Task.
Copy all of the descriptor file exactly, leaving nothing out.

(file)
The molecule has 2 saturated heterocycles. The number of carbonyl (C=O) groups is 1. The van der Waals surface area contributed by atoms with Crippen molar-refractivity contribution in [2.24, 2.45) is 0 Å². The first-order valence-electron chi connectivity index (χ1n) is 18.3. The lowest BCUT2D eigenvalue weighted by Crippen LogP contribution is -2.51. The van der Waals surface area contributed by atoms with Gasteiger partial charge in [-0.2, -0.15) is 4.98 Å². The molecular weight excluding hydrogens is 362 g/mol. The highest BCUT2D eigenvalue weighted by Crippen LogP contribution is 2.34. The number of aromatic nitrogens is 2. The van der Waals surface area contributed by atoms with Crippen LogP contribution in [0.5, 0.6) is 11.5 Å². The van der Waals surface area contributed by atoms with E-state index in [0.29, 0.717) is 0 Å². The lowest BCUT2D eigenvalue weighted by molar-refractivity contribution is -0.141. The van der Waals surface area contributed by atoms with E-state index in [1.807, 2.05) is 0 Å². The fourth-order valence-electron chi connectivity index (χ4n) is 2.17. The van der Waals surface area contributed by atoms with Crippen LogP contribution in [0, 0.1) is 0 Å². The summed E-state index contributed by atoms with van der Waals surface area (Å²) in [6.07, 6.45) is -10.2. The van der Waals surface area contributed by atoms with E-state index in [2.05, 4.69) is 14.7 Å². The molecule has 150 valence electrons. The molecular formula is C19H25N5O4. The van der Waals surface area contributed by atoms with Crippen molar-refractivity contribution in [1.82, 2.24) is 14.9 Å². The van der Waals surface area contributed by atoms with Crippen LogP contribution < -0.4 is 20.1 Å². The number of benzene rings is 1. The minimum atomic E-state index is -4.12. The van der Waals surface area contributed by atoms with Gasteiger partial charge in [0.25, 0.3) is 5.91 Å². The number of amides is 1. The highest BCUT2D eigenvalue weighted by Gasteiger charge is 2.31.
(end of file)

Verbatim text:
The molecule has 2 saturated heterocycles. The number of carbonyl (C=O) groups is 1. The van der Waals surface area contributed by atoms with Crippen molar-refractivity contribution in [2.24, 2.45) is 0 Å². The first-order valence-electron chi connectivity index (χ1n) is 18.3. The lowest BCUT2D eigenvalue weighted by Crippen LogP contribution is -2.51. The van der Waals surface area contributed by atoms with Gasteiger partial charge in [-0.2, -0.15) is 4.98 Å². The molecular weight excluding hydrogens is 362 g/mol. The highest BCUT2D eigenvalue weighted by Crippen LogP contribution is 2.34. The number of aromatic nitrogens is 2. The van der Waals surface area contributed by atoms with Crippen LogP contribution in [0.5, 0.6) is 11.5 Å². The van der Waals surface area contributed by atoms with E-state index in [0.29, 0.717) is 0 Å². The lowest BCUT2D eigenvalue weighted by molar-refractivity contribution is -0.141. The van der Waals surface area contributed by atoms with E-state index in [1.807, 2.05) is 0 Å². The fourth-order valence-electron chi connectivity index (χ4n) is 2.17. The van der Waals surface area contributed by atoms with Crippen LogP contribution in [0, 0.1) is 0 Å². The summed E-state index contributed by atoms with van der Waals surface area (Å²) in [6.07, 6.45) is -10.2. The van der Waals surface area contributed by atoms with E-state index in [2.05, 4.69) is 14.7 Å². The molecule has 150 valence electrons. The molecular formula is C19H25N5O4. The van der Waals surface area contributed by atoms with Crippen molar-refractivity contribution in [1.82, 2.24) is 14.9 Å². The van der Waals surface area contributed by atoms with Crippen LogP contribution < -0.4 is 20.1 Å². The number of benzene rings is 1. The minimum atomic E-state index is -4.12. The van der Waals surface area contributed by atoms with Gasteiger partial charge in [0.25, 0.3) is 5.91 Å². The number of amides is 1. The highest BCUT2D eigenvalue weighted by Gasteiger charge is 2.31.